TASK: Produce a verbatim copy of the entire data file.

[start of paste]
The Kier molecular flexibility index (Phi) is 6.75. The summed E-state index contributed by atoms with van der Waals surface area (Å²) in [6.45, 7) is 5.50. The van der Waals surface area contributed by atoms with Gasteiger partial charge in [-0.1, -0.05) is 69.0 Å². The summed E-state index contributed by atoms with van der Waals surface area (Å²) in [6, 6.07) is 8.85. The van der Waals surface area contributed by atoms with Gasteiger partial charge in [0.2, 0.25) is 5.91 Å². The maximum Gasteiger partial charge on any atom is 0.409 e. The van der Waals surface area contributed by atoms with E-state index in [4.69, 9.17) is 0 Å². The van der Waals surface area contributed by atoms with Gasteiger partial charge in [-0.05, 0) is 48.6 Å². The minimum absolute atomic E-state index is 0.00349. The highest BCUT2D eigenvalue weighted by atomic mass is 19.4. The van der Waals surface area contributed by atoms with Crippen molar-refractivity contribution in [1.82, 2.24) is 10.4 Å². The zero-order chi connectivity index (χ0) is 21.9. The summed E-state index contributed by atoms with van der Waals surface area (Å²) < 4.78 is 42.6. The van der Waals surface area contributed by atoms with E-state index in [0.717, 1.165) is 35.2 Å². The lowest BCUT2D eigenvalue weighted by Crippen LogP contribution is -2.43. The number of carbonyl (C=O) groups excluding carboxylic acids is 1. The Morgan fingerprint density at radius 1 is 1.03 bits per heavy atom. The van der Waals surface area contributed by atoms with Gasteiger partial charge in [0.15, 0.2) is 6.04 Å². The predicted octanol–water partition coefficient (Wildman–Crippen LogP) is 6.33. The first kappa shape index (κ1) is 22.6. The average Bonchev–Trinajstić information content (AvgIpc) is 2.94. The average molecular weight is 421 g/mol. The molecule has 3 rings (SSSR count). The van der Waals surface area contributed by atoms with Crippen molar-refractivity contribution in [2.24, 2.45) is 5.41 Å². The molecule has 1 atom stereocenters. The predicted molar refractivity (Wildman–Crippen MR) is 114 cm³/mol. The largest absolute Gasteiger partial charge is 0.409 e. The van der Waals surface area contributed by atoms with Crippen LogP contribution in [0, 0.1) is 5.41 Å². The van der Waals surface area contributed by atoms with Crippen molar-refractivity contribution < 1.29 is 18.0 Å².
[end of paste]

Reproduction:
The Kier molecular flexibility index (Phi) is 6.75. The summed E-state index contributed by atoms with van der Waals surface area (Å²) in [6.45, 7) is 5.50. The van der Waals surface area contributed by atoms with Gasteiger partial charge in [-0.1, -0.05) is 69.0 Å². The summed E-state index contributed by atoms with van der Waals surface area (Å²) in [6, 6.07) is 8.85. The van der Waals surface area contributed by atoms with Gasteiger partial charge in [0.2, 0.25) is 5.91 Å². The maximum Gasteiger partial charge on any atom is 0.409 e. The van der Waals surface area contributed by atoms with E-state index in [4.69, 9.17) is 0 Å². The van der Waals surface area contributed by atoms with Gasteiger partial charge in [-0.05, 0) is 48.6 Å². The minimum absolute atomic E-state index is 0.00349. The highest BCUT2D eigenvalue weighted by atomic mass is 19.4. The van der Waals surface area contributed by atoms with Crippen molar-refractivity contribution in [1.82, 2.24) is 10.4 Å². The zero-order chi connectivity index (χ0) is 21.9. The summed E-state index contributed by atoms with van der Waals surface area (Å²) < 4.78 is 42.6. The van der Waals surface area contributed by atoms with E-state index in [0.717, 1.165) is 35.2 Å². The lowest BCUT2D eigenvalue weighted by Crippen LogP contribution is -2.43. The number of carbonyl (C=O) groups excluding carboxylic acids is 1. The Morgan fingerprint density at radius 1 is 1.03 bits per heavy atom. The van der Waals surface area contributed by atoms with Gasteiger partial charge in [0.15, 0.2) is 6.04 Å². The predicted octanol–water partition coefficient (Wildman–Crippen LogP) is 6.33. The first kappa shape index (κ1) is 22.6. The average Bonchev–Trinajstić information content (AvgIpc) is 2.94. The average molecular weight is 421 g/mol. The molecule has 3 rings (SSSR count). The van der Waals surface area contributed by atoms with Crippen molar-refractivity contribution in [2.24, 2.45) is 5.41 Å². The molecule has 1 atom stereocenters. The predicted molar refractivity (Wildman–Crippen MR) is 114 cm³/mol. The largest absolute Gasteiger partial charge is 0.409 e. The van der Waals surface area contributed by atoms with Crippen LogP contribution in [0, 0.1) is 5.41 Å². The van der Waals surface area contributed by atoms with Crippen molar-refractivity contribution < 1.29 is 18.0 Å².